What is a short term mission trip about, anyway?
Is it about unusual food and eating routines, trying to get comfortable in a bed that's not your own, and endless hours on the road? No. That's not what it's about…. These things are, however, the cost of entry.
I think our perception of the purpose of mission trips change, as we change, and as we have more experiences with them. I know this is the case in my life. I often say my first ten short term trips were mainly for my benefit, and it wasn't until after the first ten that I began to have something to offer those I was going to see. While there is nothing magic about the number ten, the idea is that your capacity for contribution grows through experience. Some, without this understand, give up before they have developed a contribution beyond themselves. This is sad, and sadly, it's unnecessary.
A Different Mexico
I have been to Mexico far more than ten times (so I hope that my contribution is growing!), and my encounters and experiences there continue to change. I think this is good, but it also causes me to wonder how many different experiences are possible. As of yet, I have not been to all of the areas of Mexico… but I look forward to seeing it all and experiencing all of the people in the different regions. This time, we would go to three destinations I had not ventured to before.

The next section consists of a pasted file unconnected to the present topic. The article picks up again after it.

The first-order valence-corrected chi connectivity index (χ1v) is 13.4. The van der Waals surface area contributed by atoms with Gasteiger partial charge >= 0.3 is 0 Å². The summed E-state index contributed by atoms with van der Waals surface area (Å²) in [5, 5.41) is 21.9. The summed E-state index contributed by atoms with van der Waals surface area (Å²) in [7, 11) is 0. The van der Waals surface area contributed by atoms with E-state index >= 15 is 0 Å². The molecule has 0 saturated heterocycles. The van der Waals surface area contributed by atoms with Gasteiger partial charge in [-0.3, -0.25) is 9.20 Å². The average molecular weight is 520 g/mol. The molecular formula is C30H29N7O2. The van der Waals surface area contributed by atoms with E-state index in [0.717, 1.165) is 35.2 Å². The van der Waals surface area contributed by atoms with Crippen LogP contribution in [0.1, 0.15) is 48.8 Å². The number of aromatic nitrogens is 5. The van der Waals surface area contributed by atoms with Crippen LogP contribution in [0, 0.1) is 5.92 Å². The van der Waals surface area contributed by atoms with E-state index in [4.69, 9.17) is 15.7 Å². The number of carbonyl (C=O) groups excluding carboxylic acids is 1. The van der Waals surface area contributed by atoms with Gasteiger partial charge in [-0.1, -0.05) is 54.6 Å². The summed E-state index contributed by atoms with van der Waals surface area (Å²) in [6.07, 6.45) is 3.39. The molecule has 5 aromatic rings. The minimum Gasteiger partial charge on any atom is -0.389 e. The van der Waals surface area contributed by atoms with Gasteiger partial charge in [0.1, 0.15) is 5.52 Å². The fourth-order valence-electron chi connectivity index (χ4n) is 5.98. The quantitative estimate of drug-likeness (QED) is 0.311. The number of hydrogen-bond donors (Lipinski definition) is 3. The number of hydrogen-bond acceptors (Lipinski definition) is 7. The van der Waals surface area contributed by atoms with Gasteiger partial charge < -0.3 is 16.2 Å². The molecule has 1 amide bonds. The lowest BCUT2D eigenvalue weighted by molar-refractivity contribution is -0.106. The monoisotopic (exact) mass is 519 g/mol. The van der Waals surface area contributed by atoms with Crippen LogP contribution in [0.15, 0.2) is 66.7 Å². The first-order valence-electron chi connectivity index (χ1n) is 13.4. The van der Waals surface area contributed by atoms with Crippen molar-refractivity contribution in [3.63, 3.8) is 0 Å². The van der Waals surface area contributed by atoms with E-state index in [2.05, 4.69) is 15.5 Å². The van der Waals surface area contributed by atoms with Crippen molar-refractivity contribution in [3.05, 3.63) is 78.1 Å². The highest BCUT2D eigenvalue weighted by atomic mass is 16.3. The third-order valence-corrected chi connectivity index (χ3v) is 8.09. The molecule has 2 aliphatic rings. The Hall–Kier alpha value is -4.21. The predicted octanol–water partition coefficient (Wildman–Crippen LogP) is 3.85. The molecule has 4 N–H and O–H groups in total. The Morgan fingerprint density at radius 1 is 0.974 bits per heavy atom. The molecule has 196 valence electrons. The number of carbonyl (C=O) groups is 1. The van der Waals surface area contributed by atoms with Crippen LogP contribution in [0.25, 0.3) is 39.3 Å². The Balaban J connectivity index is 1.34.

Visiting Jerry and Susy McNally, Puebla & Living Hope International Missions Base are always a delight, but this time was especially so, tho, from the day we arrived there, I had trouble containing my emotions. I remembered something that Paul said during this part of the trip. He said that he wanted to share, not only his knowledge, but his very own heart, because the people were dear to him. I was reminded of this every time I spoke, because I often had to speak thru a cascade of emotions. We managed, and I believe that the time was a blessing for everyone. I know it was for me. One of my favorite things was the time with the Viñeros, who are students in the ministry school. We had some fun hiking and climbing a nearby hill, with a few surprises and challenges along the way.